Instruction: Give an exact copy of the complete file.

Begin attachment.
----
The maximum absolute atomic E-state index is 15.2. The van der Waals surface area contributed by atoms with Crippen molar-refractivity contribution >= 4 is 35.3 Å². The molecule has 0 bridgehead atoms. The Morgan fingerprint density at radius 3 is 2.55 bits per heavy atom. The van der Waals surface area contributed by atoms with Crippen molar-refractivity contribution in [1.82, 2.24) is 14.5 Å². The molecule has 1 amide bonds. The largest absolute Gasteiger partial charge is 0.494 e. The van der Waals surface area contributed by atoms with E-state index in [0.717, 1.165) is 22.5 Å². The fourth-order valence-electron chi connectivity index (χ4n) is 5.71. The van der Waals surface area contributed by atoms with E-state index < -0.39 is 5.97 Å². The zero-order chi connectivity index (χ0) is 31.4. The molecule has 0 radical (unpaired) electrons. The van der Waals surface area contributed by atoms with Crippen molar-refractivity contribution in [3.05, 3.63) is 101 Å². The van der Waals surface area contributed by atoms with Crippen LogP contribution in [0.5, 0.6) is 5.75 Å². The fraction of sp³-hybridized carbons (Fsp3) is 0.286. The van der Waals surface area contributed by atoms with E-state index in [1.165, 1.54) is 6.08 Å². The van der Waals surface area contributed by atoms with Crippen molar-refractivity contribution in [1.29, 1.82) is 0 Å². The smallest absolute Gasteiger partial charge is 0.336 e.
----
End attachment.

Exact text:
The maximum absolute atomic E-state index is 15.2. The van der Waals surface area contributed by atoms with Crippen molar-refractivity contribution >= 4 is 35.3 Å². The molecule has 0 bridgehead atoms. The Morgan fingerprint density at radius 3 is 2.55 bits per heavy atom. The van der Waals surface area contributed by atoms with Crippen molar-refractivity contribution in [1.82, 2.24) is 14.5 Å². The molecule has 1 amide bonds. The largest absolute Gasteiger partial charge is 0.494 e. The van der Waals surface area contributed by atoms with E-state index in [0.717, 1.165) is 22.5 Å². The fourth-order valence-electron chi connectivity index (χ4n) is 5.71. The van der Waals surface area contributed by atoms with E-state index < -0.39 is 5.97 Å². The zero-order chi connectivity index (χ0) is 31.4. The molecule has 0 radical (unpaired) electrons. The van der Waals surface area contributed by atoms with Crippen molar-refractivity contribution in [3.05, 3.63) is 101 Å². The van der Waals surface area contributed by atoms with Crippen LogP contribution in [0.5, 0.6) is 5.75 Å². The fraction of sp³-hybridized carbons (Fsp3) is 0.286. The van der Waals surface area contributed by atoms with E-state index in [1.165, 1.54) is 6.08 Å². The van der Waals surface area contributed by atoms with Crippen molar-refractivity contribution in [1.29, 1.82) is 0 Å². The smallest absolute Gasteiger partial charge is 0.336 e.